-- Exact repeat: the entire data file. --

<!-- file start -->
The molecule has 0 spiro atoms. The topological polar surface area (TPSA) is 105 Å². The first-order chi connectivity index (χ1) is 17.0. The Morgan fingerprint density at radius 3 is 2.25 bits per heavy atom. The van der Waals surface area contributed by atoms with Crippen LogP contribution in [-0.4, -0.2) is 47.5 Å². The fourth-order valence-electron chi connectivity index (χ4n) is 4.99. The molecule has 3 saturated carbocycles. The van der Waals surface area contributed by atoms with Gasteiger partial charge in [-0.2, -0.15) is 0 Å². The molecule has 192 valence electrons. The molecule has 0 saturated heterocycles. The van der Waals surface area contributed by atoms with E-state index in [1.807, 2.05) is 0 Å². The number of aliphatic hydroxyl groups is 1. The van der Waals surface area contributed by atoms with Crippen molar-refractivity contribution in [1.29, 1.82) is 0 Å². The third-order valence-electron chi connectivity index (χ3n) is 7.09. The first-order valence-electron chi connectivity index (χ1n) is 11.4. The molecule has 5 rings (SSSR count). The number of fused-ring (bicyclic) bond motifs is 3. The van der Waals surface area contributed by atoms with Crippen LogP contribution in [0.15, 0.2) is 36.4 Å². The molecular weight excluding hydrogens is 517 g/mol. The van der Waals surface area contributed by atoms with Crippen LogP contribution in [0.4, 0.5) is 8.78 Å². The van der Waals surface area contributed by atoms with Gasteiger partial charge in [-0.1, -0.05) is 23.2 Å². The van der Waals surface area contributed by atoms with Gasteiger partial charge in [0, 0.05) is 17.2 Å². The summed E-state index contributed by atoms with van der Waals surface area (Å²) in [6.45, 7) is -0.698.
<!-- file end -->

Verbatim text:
The molecule has 0 spiro atoms. The topological polar surface area (TPSA) is 105 Å². The first-order chi connectivity index (χ1) is 17.0. The Morgan fingerprint density at radius 3 is 2.25 bits per heavy atom. The van der Waals surface area contributed by atoms with Crippen LogP contribution in [-0.4, -0.2) is 47.5 Å². The fourth-order valence-electron chi connectivity index (χ4n) is 4.99. The molecule has 3 saturated carbocycles. The van der Waals surface area contributed by atoms with Gasteiger partial charge in [-0.2, -0.15) is 0 Å². The molecule has 192 valence electrons. The molecule has 0 saturated heterocycles. The van der Waals surface area contributed by atoms with E-state index in [1.807, 2.05) is 0 Å². The number of aliphatic hydroxyl groups is 1. The van der Waals surface area contributed by atoms with Crippen molar-refractivity contribution in [1.29, 1.82) is 0 Å². The third-order valence-electron chi connectivity index (χ3n) is 7.09. The first-order valence-electron chi connectivity index (χ1n) is 11.4. The molecule has 5 rings (SSSR count). The number of fused-ring (bicyclic) bond motifs is 3. The van der Waals surface area contributed by atoms with Crippen LogP contribution in [0.15, 0.2) is 36.4 Å². The molecular weight excluding hydrogens is 517 g/mol. The van der Waals surface area contributed by atoms with Crippen LogP contribution in [0.4, 0.5) is 8.78 Å². The van der Waals surface area contributed by atoms with Gasteiger partial charge in [-0.1, -0.05) is 23.2 Å². The van der Waals surface area contributed by atoms with Gasteiger partial charge in [0, 0.05) is 17.2 Å². The summed E-state index contributed by atoms with van der Waals surface area (Å²) in [6.45, 7) is -0.698.